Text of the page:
Global cooling in Europe began in the Tertiary Period culminating in the Ice Age about 1.7mya. During the Ice Age the climate alternated between cold and warm stages and Ireland's last cold stage only ended 10,000 years ago. The Iveragh Penninsula shows every kind of mountain glaciation from the past such as can be found in the Alps, Scandinavian and Alaskan Mountains. 7000 BC Ireland was joined to the Iberian Penninsula, Denmark but not to England.
One of the later events during the Cork/Kerry glaciation was the formation of a great ice centre in the upper part of Kenmare Bay, around the Templenoe area. The major glacier moved westward and was joined by several glaciers which broke through the mountains from the north and by smaller corrie glaciers. The entire ice mass moved along the southern edge of the Geopark area. Evidence of its movement can be found in the smoothing of the rocks and the scraping of their surface (striae) at Lough Fadda and Coongar Harbour near Tahilla.
1m years ago Kenmare Bay was a mass of ice. A sheet of ice drove north from Bantry and left debris on its way eg. east of Lough Currane. Rocks were rounded as in the Long Lake and Molls Gap. The ice withdrew into the cooms- Coom Caillee, Coom Casig, Coumnahorna- and scooped out lakes like the Upper Lake, Coom Caillee Lake and other lakes in Sneem- Caherdaniel. The mountains around Sneem are full of scooped glacial hollows called cooms from the Irish word for "bent".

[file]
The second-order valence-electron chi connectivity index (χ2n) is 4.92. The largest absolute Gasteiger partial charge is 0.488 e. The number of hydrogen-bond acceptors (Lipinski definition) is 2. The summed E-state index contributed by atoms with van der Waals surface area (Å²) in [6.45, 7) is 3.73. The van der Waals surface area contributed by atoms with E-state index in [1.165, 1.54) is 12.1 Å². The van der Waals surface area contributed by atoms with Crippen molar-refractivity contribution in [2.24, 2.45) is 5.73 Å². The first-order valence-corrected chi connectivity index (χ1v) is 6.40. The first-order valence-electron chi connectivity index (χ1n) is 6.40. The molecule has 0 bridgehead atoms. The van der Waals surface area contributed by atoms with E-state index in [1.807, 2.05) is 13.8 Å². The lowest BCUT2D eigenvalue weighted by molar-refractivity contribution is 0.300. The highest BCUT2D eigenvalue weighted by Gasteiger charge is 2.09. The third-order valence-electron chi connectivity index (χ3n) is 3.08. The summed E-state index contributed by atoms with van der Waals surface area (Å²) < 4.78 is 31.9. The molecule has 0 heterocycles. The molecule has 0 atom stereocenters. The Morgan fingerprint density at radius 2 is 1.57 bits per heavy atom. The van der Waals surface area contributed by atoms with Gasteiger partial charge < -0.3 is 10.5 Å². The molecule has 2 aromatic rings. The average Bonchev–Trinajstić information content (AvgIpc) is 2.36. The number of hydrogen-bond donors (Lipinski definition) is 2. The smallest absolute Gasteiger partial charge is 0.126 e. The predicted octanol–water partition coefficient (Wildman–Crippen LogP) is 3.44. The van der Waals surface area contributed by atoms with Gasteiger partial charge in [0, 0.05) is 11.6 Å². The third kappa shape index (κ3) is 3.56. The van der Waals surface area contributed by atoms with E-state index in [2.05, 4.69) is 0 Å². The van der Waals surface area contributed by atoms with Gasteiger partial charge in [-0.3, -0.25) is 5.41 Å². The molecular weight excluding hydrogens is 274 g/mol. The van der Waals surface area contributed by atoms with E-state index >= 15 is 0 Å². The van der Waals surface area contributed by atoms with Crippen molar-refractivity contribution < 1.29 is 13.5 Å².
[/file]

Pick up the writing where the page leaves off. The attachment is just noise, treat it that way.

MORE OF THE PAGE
The last of the ice caps was formed in Kenmare estuary; the high grounds exercise control but in places a tongue of ice gouged out a valley eg Gap of Dunloe. Its final retreat was into the Black Valley.
Glacial Breaches The ice which pushed through the mountains from the north, breaking through from one valley to another formed glacial breaches. The Glenmore Breach and Staigue Breach are evidence of this type of movement. Corrie Lakes
The evidence for the many small mountain glaciers is found in the presence of small deep lakes high up in the mountains. During the cold periods snow fell on the sheltered lee of the hills and turned to ice. Eventually the accumulating ice could no longer hang on to the hillside and began to flow down into the old river valleys. The continuous movement of ice in and out of the hollows, along with the pebbles and rocks which it carried, gradually gouged out and deepened the depressions leaving a corrie or cum filled with water when it melted. This type of feature is very common within the Geopark area.
As the ice moved down the river valleys as valley glaciers, loaded with rock debris, it straightened out the valleys and deepened them. The landscape to the north-east of Sneem contains classic examples of corries and valley glaciation.
Some Corrie Lakes in the Kerry Geopark -Coomrooanig
Lough Sallagh (Esknaloughoge)
Lough Sallagh (Finnararagh)
As the corries were sculpted out and the valleys were deepened the resulting rock was carried forward by the glacier. When the ice melted it was dumped. Evidence of this is found in the cross-sections of the coastal cliff between Hogs Head and Waterville which consist of moraine or glacial till. This dumped material was also responsible for blocking existing water flow channels and creating lakes. Lough Currane is the largest of such moraine locked lakes on the Iveragh Peninsula. Glacial till deposits can also be seen a little east of the Derrynane Hotel on the N70 Kenmare Bay is also a product of the ice. It is a broad-mouthed drowned valley or ria formed in a major synclinal valley. The valley was formed by earth movements in the late Tertiary Period but it only became submerged to approximately its present depth before the growth of the Quaternary Period ice sheets.